Greece – Objective Consideration Of The Forms Of The State

The Hellenes could not establish a polis without providing a forum for deliberation, and at once there came into being an agora with its inevitable consequences: debates dealing with every single political question of the day and with the affairs of the state as a whole. The earliest poets, Hesiod with his admonitions and Tyrtaeus with his challenging appeals, range from the hortatory to the prophetic; Solon already voices detached reflection. After mind and tongue had been fully set free, not only the poets apostrophized, glorified, and scoffed at the polis in every manner, but statesmen spoke on the situation of the polis in broad and illuminating discourses, historians steeped themselves thoroughly in political views, and philosophers favored the state not only with their reflections but elevated it to an object of poetic meditation while tending actually to withdraw from the polis themselves.

These Hellenes examined not only their own poleis, and it was from them that we learned all that we knew about the constitutions of other ancient nations, from Egypt to Persia and Carthage, until as late as the nineteenth century, when archeological discoveries made additional contributions to our knowledge. Polybius gave us the most valuable and concise account ever made of the Roman state in the days of its greatness. Only the Greeks clearly visualized and compared everything.

The same year that Aristophanes staged his Clouds, there appeared the earliest political memoir surviving anywhere on earth, On the Athenian State, falsely attributed to Xenophon. An Attic oligarch-Critias or whoever it was-presented in icy detachment the working details of Athenian democracy, showing that, evil though the conduct of this government might have been, it was thoroughly appropriate to the ends in view.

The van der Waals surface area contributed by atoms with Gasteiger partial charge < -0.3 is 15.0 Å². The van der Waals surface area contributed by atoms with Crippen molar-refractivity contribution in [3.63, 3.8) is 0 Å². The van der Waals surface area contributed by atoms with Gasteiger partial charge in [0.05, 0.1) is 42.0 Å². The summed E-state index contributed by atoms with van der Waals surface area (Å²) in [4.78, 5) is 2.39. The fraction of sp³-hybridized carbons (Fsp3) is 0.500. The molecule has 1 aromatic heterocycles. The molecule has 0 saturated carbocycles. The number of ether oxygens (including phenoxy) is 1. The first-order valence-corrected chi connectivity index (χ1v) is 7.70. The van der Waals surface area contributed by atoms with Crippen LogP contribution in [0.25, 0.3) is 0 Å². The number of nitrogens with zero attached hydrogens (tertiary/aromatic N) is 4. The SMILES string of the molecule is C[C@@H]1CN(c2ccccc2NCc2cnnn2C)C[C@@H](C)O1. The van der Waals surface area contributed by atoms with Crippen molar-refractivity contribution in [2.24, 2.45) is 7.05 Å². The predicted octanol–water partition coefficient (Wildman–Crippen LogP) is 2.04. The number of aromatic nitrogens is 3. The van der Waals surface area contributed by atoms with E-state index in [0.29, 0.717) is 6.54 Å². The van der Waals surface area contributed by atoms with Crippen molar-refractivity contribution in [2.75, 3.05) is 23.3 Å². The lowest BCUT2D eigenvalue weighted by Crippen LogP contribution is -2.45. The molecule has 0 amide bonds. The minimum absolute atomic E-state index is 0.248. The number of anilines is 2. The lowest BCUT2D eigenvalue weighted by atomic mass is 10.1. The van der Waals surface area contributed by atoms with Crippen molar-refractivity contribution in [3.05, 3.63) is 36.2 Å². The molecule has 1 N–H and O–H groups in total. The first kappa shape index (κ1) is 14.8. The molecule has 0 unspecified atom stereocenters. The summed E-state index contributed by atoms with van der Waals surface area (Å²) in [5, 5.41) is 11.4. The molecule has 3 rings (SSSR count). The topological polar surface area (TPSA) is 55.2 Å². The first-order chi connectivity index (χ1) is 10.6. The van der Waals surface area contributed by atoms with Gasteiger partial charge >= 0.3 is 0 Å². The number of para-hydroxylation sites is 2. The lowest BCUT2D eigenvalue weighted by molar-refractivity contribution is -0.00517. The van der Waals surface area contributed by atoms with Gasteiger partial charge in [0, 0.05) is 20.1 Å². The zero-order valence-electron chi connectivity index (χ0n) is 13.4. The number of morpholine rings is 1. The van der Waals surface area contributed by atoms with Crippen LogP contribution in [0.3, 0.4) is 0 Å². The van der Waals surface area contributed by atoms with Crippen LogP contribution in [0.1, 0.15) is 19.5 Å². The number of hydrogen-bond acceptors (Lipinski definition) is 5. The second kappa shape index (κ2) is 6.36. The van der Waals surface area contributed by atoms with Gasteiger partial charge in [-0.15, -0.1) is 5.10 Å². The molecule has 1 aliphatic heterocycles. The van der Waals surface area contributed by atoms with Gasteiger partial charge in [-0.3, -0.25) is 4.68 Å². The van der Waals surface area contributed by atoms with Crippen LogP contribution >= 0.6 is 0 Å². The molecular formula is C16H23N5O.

In describing political situations and in establishing proposals, Thucyd ides achieved a sure and perfect mastery in his debates and speeches, and it is irrelevant whether they came from him or from those to whom they are ascribed. In his Hellenica, Xenophon gave us an account of the incom parable life-and-death contest in oratory [logomachy] between Critias and Theramenes. Soon the known orations on the Attic state and tribunal were to begin.

In his Cyropaedia, Xenophon limned an ideal king educated in Socratic ethics and thereby indirectly criticized Greek democracy in its decline. Even though it was not altogether to his liking, Xenophon admired Sparta and thought that it exemplified the best attainable state for Greece. Although Plato had early been repelled by the actual conduct of Attic state affairs and consequently had refused to take any part in them, he was for a long time nevertheless unable to shake off an urge for political activity.

He had the notion that only true philosophy could serve as a standard of right and wrong in private and public life and that misery would burden mankind until the philosophers became kings and filled the chief offices, or until the kings and top officials in the poleis became philosophers. It was obviously futile to try to get the Athenians then in power to become philosophers, but to try to persuade a single mighty ruler to turn to philosophy seemed to Plato to be worth the attempt. And so the man who had to stay aloof from Athenian politics went three times to advise the tyrants of Sicily, and each time had to flee for his life.